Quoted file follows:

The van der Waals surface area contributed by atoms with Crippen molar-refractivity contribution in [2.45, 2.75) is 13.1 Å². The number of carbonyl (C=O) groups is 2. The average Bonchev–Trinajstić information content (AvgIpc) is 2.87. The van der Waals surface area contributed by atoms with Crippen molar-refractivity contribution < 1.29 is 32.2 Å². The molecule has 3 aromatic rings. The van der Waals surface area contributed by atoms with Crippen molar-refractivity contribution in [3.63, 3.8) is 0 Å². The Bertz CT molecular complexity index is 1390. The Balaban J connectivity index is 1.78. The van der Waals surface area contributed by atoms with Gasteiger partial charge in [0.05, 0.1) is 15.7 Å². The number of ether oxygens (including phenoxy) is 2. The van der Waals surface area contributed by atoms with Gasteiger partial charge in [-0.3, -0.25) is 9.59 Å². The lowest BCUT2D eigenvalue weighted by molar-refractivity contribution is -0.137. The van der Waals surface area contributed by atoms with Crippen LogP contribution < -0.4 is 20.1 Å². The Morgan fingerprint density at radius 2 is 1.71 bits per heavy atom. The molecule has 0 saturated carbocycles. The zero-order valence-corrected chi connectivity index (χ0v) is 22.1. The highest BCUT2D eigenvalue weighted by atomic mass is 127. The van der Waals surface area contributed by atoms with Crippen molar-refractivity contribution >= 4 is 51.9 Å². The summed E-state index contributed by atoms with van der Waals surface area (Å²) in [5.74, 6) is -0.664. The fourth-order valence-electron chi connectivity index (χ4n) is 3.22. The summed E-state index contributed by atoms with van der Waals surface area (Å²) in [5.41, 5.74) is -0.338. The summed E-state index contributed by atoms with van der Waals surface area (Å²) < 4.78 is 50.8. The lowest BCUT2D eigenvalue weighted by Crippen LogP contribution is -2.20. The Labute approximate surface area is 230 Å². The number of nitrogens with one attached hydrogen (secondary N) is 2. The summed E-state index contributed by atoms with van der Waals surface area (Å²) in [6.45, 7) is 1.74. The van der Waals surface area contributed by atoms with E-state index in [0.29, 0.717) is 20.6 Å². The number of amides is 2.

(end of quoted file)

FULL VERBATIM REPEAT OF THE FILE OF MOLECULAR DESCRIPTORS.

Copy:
The van der Waals surface area contributed by atoms with Crippen molar-refractivity contribution in [2.45, 2.75) is 13.1 Å². The number of carbonyl (C=O) groups is 2. The average Bonchev–Trinajstić information content (AvgIpc) is 2.87. The van der Waals surface area contributed by atoms with Crippen molar-refractivity contribution < 1.29 is 32.2 Å². The molecule has 3 aromatic rings. The van der Waals surface area contributed by atoms with Crippen molar-refractivity contribution in [3.63, 3.8) is 0 Å². The Bertz CT molecular complexity index is 1390. The Balaban J connectivity index is 1.78. The van der Waals surface area contributed by atoms with Gasteiger partial charge in [0.05, 0.1) is 15.7 Å². The number of ether oxygens (including phenoxy) is 2. The van der Waals surface area contributed by atoms with Gasteiger partial charge in [-0.3, -0.25) is 9.59 Å². The lowest BCUT2D eigenvalue weighted by molar-refractivity contribution is -0.137. The van der Waals surface area contributed by atoms with Crippen LogP contribution < -0.4 is 20.1 Å². The Morgan fingerprint density at radius 2 is 1.71 bits per heavy atom. The molecule has 0 saturated carbocycles. The zero-order valence-corrected chi connectivity index (χ0v) is 22.1. The highest BCUT2D eigenvalue weighted by atomic mass is 127. The van der Waals surface area contributed by atoms with Crippen molar-refractivity contribution >= 4 is 51.9 Å². The summed E-state index contributed by atoms with van der Waals surface area (Å²) in [5.74, 6) is -0.664. The fourth-order valence-electron chi connectivity index (χ4n) is 3.22. The summed E-state index contributed by atoms with van der Waals surface area (Å²) in [5.41, 5.74) is -0.338. The summed E-state index contributed by atoms with van der Waals surface area (Å²) < 4.78 is 50.8. The lowest BCUT2D eigenvalue weighted by Crippen LogP contribution is -2.20. The Labute approximate surface area is 230 Å². The number of nitrogens with one attached hydrogen (secondary N) is 2. The summed E-state index contributed by atoms with van der Waals surface area (Å²) in [6.45, 7) is 1.74. The van der Waals surface area contributed by atoms with E-state index in [0.29, 0.717) is 20.6 Å². The number of amides is 2.